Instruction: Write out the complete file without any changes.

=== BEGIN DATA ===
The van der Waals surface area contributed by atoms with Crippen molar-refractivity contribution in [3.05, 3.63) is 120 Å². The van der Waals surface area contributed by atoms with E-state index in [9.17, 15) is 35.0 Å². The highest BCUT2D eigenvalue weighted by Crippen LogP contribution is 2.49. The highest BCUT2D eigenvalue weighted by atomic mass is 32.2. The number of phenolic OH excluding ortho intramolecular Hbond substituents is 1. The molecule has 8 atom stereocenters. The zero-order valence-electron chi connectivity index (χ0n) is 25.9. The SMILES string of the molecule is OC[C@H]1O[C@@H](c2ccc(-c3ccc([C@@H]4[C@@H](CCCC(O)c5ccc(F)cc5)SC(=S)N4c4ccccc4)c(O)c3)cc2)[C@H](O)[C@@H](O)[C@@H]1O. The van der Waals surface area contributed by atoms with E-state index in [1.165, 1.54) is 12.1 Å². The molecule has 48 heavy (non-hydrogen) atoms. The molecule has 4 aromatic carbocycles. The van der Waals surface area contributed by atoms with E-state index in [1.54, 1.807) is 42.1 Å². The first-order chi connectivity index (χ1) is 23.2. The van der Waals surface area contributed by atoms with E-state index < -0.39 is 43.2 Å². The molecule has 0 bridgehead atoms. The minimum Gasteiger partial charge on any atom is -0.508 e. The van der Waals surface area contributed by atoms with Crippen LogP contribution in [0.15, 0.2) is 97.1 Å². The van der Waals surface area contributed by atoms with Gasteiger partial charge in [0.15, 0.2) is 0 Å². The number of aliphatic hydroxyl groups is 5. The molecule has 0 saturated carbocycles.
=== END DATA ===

The van der Waals surface area contributed by atoms with Crippen molar-refractivity contribution in [3.05, 3.63) is 120 Å². The van der Waals surface area contributed by atoms with E-state index in [9.17, 15) is 35.0 Å². The highest BCUT2D eigenvalue weighted by Crippen LogP contribution is 2.49. The highest BCUT2D eigenvalue weighted by atomic mass is 32.2. The number of phenolic OH excluding ortho intramolecular Hbond substituents is 1. The molecule has 8 atom stereocenters. The zero-order valence-electron chi connectivity index (χ0n) is 25.9. The SMILES string of the molecule is OC[C@H]1O[C@@H](c2ccc(-c3ccc([C@@H]4[C@@H](CCCC(O)c5ccc(F)cc5)SC(=S)N4c4ccccc4)c(O)c3)cc2)[C@H](O)[C@@H](O)[C@@H]1O. The van der Waals surface area contributed by atoms with E-state index in [1.165, 1.54) is 12.1 Å². The molecule has 48 heavy (non-hydrogen) atoms. The molecule has 4 aromatic carbocycles. The van der Waals surface area contributed by atoms with E-state index in [1.54, 1.807) is 42.1 Å². The first-order chi connectivity index (χ1) is 23.2. The van der Waals surface area contributed by atoms with E-state index < -0.39 is 43.2 Å². The molecule has 0 bridgehead atoms. The minimum Gasteiger partial charge on any atom is -0.508 e. The van der Waals surface area contributed by atoms with Crippen LogP contribution in [0.15, 0.2) is 97.1 Å². The van der Waals surface area contributed by atoms with Gasteiger partial charge in [0.15, 0.2) is 0 Å². The number of aliphatic hydroxyl groups is 5. The molecule has 0 saturated carbocycles.